U.S. consumers will spend 8.5 percent to 12 percent less this year on back-to-school items than they did last year, as cash-strapped parents try to get children to wear last year's fashions, a retail industry monitor said on Tuesday.
A total of 34.4 percent of parents surveyed earlier this month said they planned to spend less this year compared to last year, according to a survey by America's Research Group and financial firm UBS. Parents continue to be concerned about job security, higher debt and dwindling income.
The survey led America's Research Group founder and CEO Britt Beemer to forecast the decline in back-to-school sales, which follows a 5 percent decline in 2008.
Back-to-school spending will be a minor blip on the radar screen for retailers this year, Beemer said in a news release.
The back-to-school season is typically one of the busiest shopping seasons of the year and is seen as a precursor for spending during the key Christmas holiday season.
In a survey done for Reuters by America's Research, and released last week, almost two-thirds of consumers said they were not willing to spend more now than they were three months ago.
In the results released Tuesday, 41.8 percent of consumers cited having less money as a reason for cutting back, while 40.5 percent cited higher debt and 8.2 percent cited fear of losing their jobs.
This year 33.4 percent of parents expect to spend over $400. Last year the figure was 47.0 percent.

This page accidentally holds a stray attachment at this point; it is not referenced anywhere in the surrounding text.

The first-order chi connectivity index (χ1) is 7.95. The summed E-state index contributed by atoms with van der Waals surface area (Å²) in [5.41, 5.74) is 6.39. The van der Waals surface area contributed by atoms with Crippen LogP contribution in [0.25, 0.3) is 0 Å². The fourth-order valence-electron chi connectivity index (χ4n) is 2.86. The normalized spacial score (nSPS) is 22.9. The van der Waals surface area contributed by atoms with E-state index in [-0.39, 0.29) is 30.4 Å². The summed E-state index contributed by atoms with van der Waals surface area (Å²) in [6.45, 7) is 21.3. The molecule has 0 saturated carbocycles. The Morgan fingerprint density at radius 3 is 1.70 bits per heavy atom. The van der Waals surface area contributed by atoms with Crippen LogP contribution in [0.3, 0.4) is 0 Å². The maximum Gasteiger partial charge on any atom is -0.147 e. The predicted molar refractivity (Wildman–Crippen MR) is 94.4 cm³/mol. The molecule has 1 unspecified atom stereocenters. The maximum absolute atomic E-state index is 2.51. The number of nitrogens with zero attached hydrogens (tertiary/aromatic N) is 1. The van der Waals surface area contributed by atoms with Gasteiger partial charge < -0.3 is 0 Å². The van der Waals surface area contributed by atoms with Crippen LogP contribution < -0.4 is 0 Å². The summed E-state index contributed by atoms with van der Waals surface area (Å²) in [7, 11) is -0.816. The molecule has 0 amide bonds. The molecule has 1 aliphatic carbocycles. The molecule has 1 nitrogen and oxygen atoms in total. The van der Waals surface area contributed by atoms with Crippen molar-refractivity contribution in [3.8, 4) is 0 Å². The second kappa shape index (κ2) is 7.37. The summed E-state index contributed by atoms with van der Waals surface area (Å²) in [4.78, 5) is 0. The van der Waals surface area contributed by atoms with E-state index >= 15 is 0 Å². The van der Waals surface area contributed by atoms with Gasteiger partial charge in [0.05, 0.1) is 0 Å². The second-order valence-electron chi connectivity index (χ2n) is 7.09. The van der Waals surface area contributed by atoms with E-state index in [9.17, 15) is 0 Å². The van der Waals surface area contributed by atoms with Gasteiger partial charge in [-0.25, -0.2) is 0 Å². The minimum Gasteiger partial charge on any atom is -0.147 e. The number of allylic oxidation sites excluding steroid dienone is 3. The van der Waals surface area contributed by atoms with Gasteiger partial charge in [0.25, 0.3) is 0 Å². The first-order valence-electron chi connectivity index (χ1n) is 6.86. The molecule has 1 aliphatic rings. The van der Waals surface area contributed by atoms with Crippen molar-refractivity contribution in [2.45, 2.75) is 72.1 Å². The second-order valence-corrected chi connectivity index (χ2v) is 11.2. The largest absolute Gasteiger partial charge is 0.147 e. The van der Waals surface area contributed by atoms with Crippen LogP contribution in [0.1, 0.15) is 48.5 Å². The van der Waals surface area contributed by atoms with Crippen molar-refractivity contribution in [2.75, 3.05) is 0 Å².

Almost nobody - 1.8 percent of those surveyed - was willing to pay full price this season.
Not surprisingly, more people said they will shop this year at Wal-Mart Stores Inc , which has been winning new customers in the recession. Of the 1,000 consumers surveyed, 22.3 percent said they would shop at the discount chain, up from 15.4 percent last year.
As for other retailers, 10.5 percent said they would shop at Target Corp , up from 7.6 percent in 2008; 9.6 percent said they would shop at Sears , up from 6.4 percent last year, and 7.9 percent said they would shop at American Eagle Outfitters Inc , up from 6.4 percent in 2008.
How many pants, sweaters, dresses and such will consumers be buying? If parents have their way, not many.
Just over half of parents are trying to get their children to wear what they wore last year.
The survey was conducted July 6-10 and has an error factor of plus or minus 3.8 percent.
(Reporting by Brad Dorfman; Editing by Tim Dobbyn)